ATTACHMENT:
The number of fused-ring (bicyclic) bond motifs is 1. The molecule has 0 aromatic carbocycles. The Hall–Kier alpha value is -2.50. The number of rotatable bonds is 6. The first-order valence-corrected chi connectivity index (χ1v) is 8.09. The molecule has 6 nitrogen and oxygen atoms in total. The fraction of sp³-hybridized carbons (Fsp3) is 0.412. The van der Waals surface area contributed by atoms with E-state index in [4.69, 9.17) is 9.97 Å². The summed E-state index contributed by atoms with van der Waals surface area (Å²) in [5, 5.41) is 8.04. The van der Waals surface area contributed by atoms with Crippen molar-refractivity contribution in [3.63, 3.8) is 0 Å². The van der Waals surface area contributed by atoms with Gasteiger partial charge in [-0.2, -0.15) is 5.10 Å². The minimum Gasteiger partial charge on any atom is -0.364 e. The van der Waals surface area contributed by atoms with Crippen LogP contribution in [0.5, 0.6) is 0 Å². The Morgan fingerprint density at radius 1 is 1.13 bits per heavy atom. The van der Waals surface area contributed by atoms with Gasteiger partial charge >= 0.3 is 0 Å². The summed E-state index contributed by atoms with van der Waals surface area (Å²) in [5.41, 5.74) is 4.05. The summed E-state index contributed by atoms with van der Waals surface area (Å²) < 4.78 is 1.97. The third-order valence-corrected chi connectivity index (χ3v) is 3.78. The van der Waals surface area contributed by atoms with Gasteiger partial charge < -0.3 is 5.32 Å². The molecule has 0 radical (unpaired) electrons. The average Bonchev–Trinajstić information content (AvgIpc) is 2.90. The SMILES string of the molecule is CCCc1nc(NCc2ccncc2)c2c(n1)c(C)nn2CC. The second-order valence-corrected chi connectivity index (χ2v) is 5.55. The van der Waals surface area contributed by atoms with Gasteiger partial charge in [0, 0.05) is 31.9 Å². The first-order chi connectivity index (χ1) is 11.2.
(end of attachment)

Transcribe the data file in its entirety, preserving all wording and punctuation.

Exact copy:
The number of fused-ring (bicyclic) bond motifs is 1. The molecule has 0 aromatic carbocycles. The Hall–Kier alpha value is -2.50. The number of rotatable bonds is 6. The first-order valence-corrected chi connectivity index (χ1v) is 8.09. The molecule has 6 nitrogen and oxygen atoms in total. The fraction of sp³-hybridized carbons (Fsp3) is 0.412. The van der Waals surface area contributed by atoms with E-state index in [4.69, 9.17) is 9.97 Å². The summed E-state index contributed by atoms with van der Waals surface area (Å²) in [5, 5.41) is 8.04. The van der Waals surface area contributed by atoms with Crippen molar-refractivity contribution in [3.63, 3.8) is 0 Å². The van der Waals surface area contributed by atoms with Gasteiger partial charge in [-0.2, -0.15) is 5.10 Å². The minimum Gasteiger partial charge on any atom is -0.364 e. The van der Waals surface area contributed by atoms with Crippen LogP contribution in [0.5, 0.6) is 0 Å². The Morgan fingerprint density at radius 1 is 1.13 bits per heavy atom. The van der Waals surface area contributed by atoms with Gasteiger partial charge >= 0.3 is 0 Å². The summed E-state index contributed by atoms with van der Waals surface area (Å²) in [5.41, 5.74) is 4.05. The summed E-state index contributed by atoms with van der Waals surface area (Å²) < 4.78 is 1.97. The third-order valence-corrected chi connectivity index (χ3v) is 3.78. The van der Waals surface area contributed by atoms with Gasteiger partial charge < -0.3 is 5.32 Å². The molecule has 0 radical (unpaired) electrons. The average Bonchev–Trinajstić information content (AvgIpc) is 2.90. The SMILES string of the molecule is CCCc1nc(NCc2ccncc2)c2c(n1)c(C)nn2CC. The second-order valence-corrected chi connectivity index (χ2v) is 5.55. The van der Waals surface area contributed by atoms with Gasteiger partial charge in [0, 0.05) is 31.9 Å². The first-order chi connectivity index (χ1) is 11.2.